A review of the Shingu performance of Nichirin no tsubasa, with art and direction by Yanagi Miwa

The Shingu performance of Nichirin no tsubasa, photo: Kenryou GU

Saito Tamaki

On August 6, 2016, after giving a lecture at Kumano University, my first visit there, I attended the Shingu performance of Nichirin no tsubasa (Wings of the Sun), directed by Yanagi Miwa.

The green space at the Wakayama port of Shingu serving as the “stage” is an artificial slope facing onto the harbor, a superb location with views across to the lights of the main road and suburban big-box stores far away among the hills of Kumano. Being the height of summer, heat was a concern, but as it transpired a pleasant sea breeze came up after sundown, making this the perfect night for outdoor theater.

The Shingu performance of Nichirin no tsubasa, photo: OMOTE Nobutada

As the play began, the ears of the capacity audience rang with the warbling and twittering of birds, typical of Yanagi Miwa, who has always placed special emphasis on “voices” in her theater pieces. Readers of Nakagami Kenji would immediately have been reminded of his “golden bird.”

Of particular note in this instance was the use of a mobile stage trailer for the set. It is this set that kicks off the performance, and constitutes its core. Fascinated by the unique stage trucks integral to Taiwanese traveling cabaret culture, Yanagi was so determined to use such a vehicle as a theater set that she borrowed money to import one into Japan, and designed the hibiscus backdrop herself. This decorated truck, a wonderful work of art in its own right, was first unveiled at the Yokohama Triennale in 2014.

『日輪の翼』新宮公演(photo: OMOTE Nobutada)

Asked to give a talk at this Triennale, I spoke on Japan’s “Yankee” phenomenon.
What does the term Yankee mean? Put simply, it refers to a uniquely Japanese brand of delinquent culture, and has no direct connection to America or Americans. It is an amalgam of a “bad-taste” aesthetic typified by modified vehicles, “tokkofuku” embroidered clothing, heavily pimped trucks and bicycles, and a “normative consciousness” of overcoming difficulties through the celebration of spirit and solidarity. A more detailed description can be found in my book Sekai ga doyo no yoru no yume nara (If the world were a dream on Saturday night) (Kadokawa Bunko)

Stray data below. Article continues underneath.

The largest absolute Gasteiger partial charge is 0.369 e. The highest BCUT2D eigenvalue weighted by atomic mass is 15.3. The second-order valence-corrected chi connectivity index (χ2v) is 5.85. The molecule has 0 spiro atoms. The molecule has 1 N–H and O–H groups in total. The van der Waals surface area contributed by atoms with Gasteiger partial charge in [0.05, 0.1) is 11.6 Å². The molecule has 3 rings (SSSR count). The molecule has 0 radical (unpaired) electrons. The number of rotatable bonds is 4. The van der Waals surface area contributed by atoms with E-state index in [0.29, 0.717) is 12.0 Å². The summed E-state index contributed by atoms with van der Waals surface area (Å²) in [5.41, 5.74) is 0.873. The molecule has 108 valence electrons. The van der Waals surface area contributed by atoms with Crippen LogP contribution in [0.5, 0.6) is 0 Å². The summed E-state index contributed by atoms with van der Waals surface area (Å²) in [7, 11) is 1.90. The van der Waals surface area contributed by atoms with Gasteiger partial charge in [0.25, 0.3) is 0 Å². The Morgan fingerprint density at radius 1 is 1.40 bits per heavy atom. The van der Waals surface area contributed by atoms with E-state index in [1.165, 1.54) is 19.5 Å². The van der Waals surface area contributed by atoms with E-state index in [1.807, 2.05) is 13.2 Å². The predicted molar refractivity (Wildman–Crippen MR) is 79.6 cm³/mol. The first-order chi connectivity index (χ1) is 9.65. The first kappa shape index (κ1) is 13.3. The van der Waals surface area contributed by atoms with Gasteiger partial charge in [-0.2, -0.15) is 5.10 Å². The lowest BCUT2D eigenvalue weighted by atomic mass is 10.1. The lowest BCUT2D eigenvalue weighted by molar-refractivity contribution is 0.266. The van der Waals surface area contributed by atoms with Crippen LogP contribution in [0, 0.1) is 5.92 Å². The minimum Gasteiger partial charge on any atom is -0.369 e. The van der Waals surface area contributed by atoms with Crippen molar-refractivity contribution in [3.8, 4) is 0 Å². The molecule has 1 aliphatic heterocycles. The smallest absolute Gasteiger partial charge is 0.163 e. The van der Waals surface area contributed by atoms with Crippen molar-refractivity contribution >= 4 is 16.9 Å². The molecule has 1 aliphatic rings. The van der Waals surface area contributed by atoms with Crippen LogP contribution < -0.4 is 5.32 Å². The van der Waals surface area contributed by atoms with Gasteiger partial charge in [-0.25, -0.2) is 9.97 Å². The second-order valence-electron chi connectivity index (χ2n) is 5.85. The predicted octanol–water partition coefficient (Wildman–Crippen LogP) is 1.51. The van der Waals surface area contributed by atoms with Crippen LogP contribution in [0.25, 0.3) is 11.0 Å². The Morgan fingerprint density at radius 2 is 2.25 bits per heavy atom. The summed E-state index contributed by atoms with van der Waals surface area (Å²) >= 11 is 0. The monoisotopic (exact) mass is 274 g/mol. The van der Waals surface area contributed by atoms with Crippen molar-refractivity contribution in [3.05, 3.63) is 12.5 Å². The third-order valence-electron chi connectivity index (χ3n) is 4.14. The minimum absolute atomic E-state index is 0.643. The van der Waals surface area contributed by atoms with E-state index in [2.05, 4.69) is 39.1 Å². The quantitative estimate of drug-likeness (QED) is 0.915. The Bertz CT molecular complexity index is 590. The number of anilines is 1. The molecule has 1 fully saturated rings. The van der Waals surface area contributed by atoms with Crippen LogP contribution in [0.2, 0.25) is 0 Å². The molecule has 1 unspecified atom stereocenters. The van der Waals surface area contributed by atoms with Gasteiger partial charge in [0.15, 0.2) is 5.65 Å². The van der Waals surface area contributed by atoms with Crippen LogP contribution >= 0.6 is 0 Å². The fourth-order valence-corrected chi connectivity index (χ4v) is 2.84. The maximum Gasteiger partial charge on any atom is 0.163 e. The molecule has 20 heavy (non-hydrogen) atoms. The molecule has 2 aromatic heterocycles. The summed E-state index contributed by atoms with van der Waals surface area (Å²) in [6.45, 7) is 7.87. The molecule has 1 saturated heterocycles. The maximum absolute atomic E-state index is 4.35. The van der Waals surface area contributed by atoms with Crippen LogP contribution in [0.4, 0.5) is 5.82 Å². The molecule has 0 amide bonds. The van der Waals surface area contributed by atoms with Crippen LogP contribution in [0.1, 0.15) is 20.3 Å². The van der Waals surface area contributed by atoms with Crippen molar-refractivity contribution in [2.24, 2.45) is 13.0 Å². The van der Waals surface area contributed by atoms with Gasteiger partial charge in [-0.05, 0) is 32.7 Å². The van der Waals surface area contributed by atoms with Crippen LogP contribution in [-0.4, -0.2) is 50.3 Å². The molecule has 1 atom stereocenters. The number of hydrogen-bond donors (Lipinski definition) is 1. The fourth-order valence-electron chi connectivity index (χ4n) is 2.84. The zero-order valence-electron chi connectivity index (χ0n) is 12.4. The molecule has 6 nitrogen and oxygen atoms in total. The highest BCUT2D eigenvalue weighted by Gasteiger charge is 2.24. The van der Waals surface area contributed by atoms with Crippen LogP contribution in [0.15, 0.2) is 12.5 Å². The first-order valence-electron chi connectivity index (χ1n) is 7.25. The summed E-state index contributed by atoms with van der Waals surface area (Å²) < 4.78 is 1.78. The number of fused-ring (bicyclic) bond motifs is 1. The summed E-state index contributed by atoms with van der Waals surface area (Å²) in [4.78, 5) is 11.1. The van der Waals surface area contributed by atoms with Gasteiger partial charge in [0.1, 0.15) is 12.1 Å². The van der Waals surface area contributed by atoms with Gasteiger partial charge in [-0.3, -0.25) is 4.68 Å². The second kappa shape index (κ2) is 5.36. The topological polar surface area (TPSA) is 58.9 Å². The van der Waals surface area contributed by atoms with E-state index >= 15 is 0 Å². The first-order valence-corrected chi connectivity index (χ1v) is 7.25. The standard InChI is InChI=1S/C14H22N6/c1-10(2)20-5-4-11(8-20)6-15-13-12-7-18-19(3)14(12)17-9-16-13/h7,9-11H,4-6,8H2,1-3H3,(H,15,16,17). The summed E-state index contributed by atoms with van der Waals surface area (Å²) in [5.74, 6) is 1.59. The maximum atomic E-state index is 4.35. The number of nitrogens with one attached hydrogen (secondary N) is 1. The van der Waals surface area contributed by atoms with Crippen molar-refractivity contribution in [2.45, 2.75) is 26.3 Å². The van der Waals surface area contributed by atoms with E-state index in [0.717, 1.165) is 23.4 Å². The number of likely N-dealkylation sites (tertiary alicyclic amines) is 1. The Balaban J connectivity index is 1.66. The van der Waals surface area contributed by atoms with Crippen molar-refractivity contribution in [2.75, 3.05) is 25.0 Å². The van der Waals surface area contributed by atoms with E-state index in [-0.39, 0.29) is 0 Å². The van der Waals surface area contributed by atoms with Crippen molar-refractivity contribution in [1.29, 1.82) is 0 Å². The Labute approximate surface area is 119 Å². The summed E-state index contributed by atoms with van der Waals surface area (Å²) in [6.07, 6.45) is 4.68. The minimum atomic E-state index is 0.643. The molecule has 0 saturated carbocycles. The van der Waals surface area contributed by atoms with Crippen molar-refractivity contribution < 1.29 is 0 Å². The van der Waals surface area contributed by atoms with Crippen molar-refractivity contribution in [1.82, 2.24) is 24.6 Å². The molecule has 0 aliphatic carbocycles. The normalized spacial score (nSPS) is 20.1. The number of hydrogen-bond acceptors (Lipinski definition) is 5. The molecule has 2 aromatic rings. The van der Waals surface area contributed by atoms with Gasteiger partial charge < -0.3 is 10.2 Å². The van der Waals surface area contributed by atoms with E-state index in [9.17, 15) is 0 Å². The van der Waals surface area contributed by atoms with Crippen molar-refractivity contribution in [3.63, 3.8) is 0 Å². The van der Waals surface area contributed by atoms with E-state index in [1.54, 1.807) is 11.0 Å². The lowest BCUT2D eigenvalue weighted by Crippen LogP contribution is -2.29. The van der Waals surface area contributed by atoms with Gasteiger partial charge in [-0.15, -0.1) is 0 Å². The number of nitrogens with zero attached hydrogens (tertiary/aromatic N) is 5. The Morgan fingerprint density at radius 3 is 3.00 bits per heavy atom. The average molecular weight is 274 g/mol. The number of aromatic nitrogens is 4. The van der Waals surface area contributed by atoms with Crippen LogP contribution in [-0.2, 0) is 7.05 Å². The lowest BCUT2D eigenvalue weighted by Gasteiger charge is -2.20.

What I witnessed at the Triennale was quite literally the flowering of an intoxicatingly beautiful decorated truck. Obviously the original refrigerated trailer was not decked out in this way. However, one of the achievements of Nakagami’s writing was to introduce, for the first time, a Yankee-style reality to the realm of the novel. Yanagi has skillfully extracted/adapted the Yankee element of Nakagami’s work and assembled the most fitting possible set.

To return to the original subject, while Yanagi’s play pivots around Nichirin no tsubasa, at the same time it unfolds with references to the likes of the “last supper” of Nakagami’s Kii Monogatari, and Sennen no yuraku (A Thousand Years of Pleasure). Five elderly women (seven in the original), evicted from the roji (urban alleyways) in which they have long dwelled, climb aboard a refrigerated truck and trailer driven by young fellow “ghetto dweller” Tsuyoshi, and wander the highways and byways of Japan from Ise to Ichinomiya, Suwa to Dewa, Mt. Osore, and finally, the imperial palace. At each stop the old women sing goeika – hymns praising the Buddha – and prepare okaisan rice porridge. The youths meanwhile spend their time chasing women. Once running, the truck becomes a terrifying creature of the night, a phallic devil, and when it stops, it is “the cozy womb of a woman.” In a camping ground amid torrential rain, it crawls around in a circle, and is likened to a “snake going round and round trying to bite its own tail.”

The music by Makigami Koichi is impressive, but the “sibling double suicide” inserted with exquisite timing, and the song Anko tsubaki wa koi no hana (A young girl’s camellia is the flower of love) sung by Nakagami himself, were simply stunning. The performance included not only singing and dancing, but a plethora of elements like pole dancing and acrobats of the sort one might see in a show, at times suddenly transforming the play into something more akin to a musical. A production that would not get off the ground if subjected to a single strong gust of wind was the epitome of carnival-like chaos, flowering courtesy of a perilous balance of a distinctive time and location.